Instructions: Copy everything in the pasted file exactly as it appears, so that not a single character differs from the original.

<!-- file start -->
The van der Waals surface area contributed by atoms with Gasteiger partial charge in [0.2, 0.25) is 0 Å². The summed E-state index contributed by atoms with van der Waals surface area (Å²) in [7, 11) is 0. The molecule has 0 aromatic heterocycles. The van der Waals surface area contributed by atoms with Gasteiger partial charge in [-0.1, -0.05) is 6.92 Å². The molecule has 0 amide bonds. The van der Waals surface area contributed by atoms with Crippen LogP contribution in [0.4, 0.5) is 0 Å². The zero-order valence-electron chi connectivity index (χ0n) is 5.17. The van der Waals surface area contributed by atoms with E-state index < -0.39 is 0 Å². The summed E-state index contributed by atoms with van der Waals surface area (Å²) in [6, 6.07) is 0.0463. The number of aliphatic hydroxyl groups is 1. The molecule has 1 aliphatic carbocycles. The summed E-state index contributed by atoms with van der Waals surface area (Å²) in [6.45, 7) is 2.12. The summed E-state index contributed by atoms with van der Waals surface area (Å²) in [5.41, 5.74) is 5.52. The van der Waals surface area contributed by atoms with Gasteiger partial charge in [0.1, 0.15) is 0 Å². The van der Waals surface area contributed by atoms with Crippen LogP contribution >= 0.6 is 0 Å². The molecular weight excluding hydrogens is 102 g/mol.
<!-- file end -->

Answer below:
The van der Waals surface area contributed by atoms with Gasteiger partial charge in [0.2, 0.25) is 0 Å². The summed E-state index contributed by atoms with van der Waals surface area (Å²) in [7, 11) is 0. The molecule has 0 aromatic heterocycles. The van der Waals surface area contributed by atoms with Gasteiger partial charge in [-0.1, -0.05) is 6.92 Å². The molecule has 0 amide bonds. The van der Waals surface area contributed by atoms with Crippen LogP contribution in [0.4, 0.5) is 0 Å². The zero-order valence-electron chi connectivity index (χ0n) is 5.17. The van der Waals surface area contributed by atoms with E-state index < -0.39 is 0 Å². The summed E-state index contributed by atoms with van der Waals surface area (Å²) in [6, 6.07) is 0.0463. The number of aliphatic hydroxyl groups is 1. The molecule has 1 aliphatic carbocycles. The summed E-state index contributed by atoms with van der Waals surface area (Å²) in [6.45, 7) is 2.12. The summed E-state index contributed by atoms with van der Waals surface area (Å²) in [5.41, 5.74) is 5.52. The van der Waals surface area contributed by atoms with Gasteiger partial charge in [0.1, 0.15) is 0 Å². The van der Waals surface area contributed by atoms with Crippen LogP contribution >= 0.6 is 0 Å². The molecular weight excluding hydrogens is 102 g/mol.